Proof of Divergence?

1. Jul 10, 2011

talk2glenn

1. The problem statement, all variables and given/known data

Decide whether the series below is absolutely convergent, conditionally convergent, or divergent:

$$\sum_{1}^{\infty}(2n+3)!/(n!)^2$$

3. The attempt at a solution

By graphing the equation, I am confident that the series is divergent, but I don't know how to prove it. I cannot do the algebraic manipulation for a ratio test, assuming it is even possible, and none of the other tests seem applicable. Since it's apparently going to be divergent, I can't to a comparison test.

That leaves either a straight limit test, or a limit comparison test. Unfortunately, it looks to me like the limit converges to zero. Factorial is stronger than the power function, but how can I prove factorial squared is weaker than a larger factorial in the numerator?

Thanks :)

2. Jul 10, 2011

Samuelb88

The series diverges by the ratio test. Can you show what you've done using the ratio test?

3. Jul 10, 2011

talk2glenn

I can try....

$$\lim_{n\rightarrow\infty}(2n+5)!/((n+1)!)^2 * (n!)^2/(2n+3)!$$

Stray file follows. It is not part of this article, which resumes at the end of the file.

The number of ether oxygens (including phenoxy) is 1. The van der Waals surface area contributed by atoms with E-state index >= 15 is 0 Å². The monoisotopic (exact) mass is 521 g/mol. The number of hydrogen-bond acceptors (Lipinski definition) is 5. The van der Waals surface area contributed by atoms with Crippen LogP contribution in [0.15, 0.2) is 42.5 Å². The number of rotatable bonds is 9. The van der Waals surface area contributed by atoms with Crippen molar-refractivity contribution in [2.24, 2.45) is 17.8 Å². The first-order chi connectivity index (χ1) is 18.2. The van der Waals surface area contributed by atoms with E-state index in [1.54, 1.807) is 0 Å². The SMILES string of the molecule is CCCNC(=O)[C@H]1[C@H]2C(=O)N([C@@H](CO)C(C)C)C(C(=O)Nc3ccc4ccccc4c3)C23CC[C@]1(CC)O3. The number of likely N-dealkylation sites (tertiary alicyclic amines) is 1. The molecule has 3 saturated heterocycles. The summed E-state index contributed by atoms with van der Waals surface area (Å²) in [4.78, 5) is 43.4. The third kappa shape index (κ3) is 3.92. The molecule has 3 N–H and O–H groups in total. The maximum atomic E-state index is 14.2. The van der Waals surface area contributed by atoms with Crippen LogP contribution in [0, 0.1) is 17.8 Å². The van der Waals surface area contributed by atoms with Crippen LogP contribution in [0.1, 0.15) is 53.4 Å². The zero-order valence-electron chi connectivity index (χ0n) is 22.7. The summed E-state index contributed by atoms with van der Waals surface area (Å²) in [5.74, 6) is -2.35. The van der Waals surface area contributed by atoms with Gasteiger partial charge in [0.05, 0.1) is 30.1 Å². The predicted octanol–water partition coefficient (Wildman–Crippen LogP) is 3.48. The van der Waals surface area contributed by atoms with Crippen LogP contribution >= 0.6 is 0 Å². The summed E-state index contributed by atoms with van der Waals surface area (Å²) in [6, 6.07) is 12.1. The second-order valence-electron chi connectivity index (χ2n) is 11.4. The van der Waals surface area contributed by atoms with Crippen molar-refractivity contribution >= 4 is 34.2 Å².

If we expand and simplify [(n+1)!]^2, we get n!(n+1)n!(n+1)

Cancel the two n! in the numerator and denominator to get....

$$\lim_{n\rightarrow\infty}(2n+5)!/[(n+1)^2(2n+3)!]$$

I can't further simplify this expression, or pove that it is greater than 1.

Is this the right track?

4. Jul 10, 2011

Samuelb88

So far so good.

Hint: $(2n+5)! = (2n+5)(2n+4)(2n+3)!$

5. Jul 10, 2011

talk2glenn

Yeah I'm dumb...

So canceling the common factorials gives us....

$$\lim_{n\rightarrow\infty}(2n+5)(2n+4)/(n+1)(n+1)$$

Expand and approximate using leading coefficients to get...

$$\approx 4n^2/n^2$$

Which converges to 4/1 > 1 at the limit, so divergent. I think this is correct now.

Thank you so much!